Russian President Vladimir Putin on Monday told British Prime Minister Boris Johnson that Moscow will insist on Western guarantees precluding NATO’s expansion to Ukraine.
A recent Russian troop buildup near Ukraine has drawn Ukrainian and Western fears of an invasion, and U.S. President Joe Biden last week warned Putin of “severe consequences” if Moscow attacks its neighbor.
Putin has denied plans of launching an attack, but prodded Western leaders to provide a legal pledge that NATO wouldn't expand to Ukraine.
In Monday’s call with Johnson, Putin reaffirmed Moscow’s concern about the “development of Ukraine’s territory” by NATO’s members, saying that it “poses a direct threat to Russia’s security.”
Russia has responded to the ouster of Ukraine's Moscow-friendly president by annexing the Ukrainian Crimean Peninsula in 2014 and throwing its support behind a separatist insurgency in the country's east. More than seven years of fighting has killed over 14,000 people and devastated Ukraine's industrial heartland called Donbas.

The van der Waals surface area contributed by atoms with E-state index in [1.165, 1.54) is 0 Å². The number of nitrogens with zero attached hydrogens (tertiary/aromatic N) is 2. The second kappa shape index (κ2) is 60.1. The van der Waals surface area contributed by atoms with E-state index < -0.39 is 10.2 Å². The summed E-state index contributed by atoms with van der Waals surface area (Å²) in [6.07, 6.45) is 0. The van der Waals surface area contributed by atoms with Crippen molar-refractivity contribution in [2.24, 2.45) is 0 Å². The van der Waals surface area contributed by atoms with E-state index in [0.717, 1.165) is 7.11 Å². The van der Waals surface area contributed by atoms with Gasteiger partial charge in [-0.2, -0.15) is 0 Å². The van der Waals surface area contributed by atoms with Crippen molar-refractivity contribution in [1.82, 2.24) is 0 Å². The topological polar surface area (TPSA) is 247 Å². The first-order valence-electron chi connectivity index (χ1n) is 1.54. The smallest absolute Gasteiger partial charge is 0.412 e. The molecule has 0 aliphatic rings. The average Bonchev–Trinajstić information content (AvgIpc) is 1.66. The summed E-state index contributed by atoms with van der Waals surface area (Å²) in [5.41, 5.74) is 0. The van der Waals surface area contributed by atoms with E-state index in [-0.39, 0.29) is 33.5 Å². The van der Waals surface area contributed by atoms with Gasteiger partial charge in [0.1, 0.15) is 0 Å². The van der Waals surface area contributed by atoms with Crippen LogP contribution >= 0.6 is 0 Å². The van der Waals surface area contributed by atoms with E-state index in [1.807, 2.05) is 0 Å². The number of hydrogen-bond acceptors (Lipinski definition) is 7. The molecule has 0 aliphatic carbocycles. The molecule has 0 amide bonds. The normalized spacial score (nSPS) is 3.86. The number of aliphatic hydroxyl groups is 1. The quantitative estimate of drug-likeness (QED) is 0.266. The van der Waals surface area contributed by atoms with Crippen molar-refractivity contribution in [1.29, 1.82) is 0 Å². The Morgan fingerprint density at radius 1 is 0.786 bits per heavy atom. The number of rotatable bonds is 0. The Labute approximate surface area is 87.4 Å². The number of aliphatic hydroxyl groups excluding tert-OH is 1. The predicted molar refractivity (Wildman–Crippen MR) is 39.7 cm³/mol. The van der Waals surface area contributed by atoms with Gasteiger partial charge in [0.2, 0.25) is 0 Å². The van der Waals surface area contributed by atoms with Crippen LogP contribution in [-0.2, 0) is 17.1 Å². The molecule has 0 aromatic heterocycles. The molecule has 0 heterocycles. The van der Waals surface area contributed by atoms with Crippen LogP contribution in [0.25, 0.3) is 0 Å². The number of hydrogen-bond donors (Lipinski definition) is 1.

Moscow has bristled at NATO's joint drills with Ukrainian forces and warned that the alliance's expansion to Ukraine would represent a “red line” for Russia.
In Monday's call with Johnson, Putin emphasized the need to “immediately begin negotiations to work out clear international legal agreements that would exclude any further NATO’s expansion eastward and the deployment of weapons threatening Russia in neighboring countries, primarily in Ukraine.”
The Russian leader said that Russia will soon submit a draft document outlining the demands, according to the Kremlin.
Johnson followed Biden and other Western leaders in warning Moscow against attacking its neighbor.
Johnson’s office said he “expressed the United Kingdom’s deep concern over the build-up of Russian forces on Ukraine’s border, and reiterated the importance of working through diplomatic channels to de-escalate tensions and identify durable solutions.”
It noted that the British prime minister “emphasized the UK’s commitment to Ukraine’s territorial integrity and sovereignty, and warned that any destabilizing action would be a strategic mistake that would have significant consequences.”
The readout added that Johnson “recognized the importance of dialogue on international and regional security.”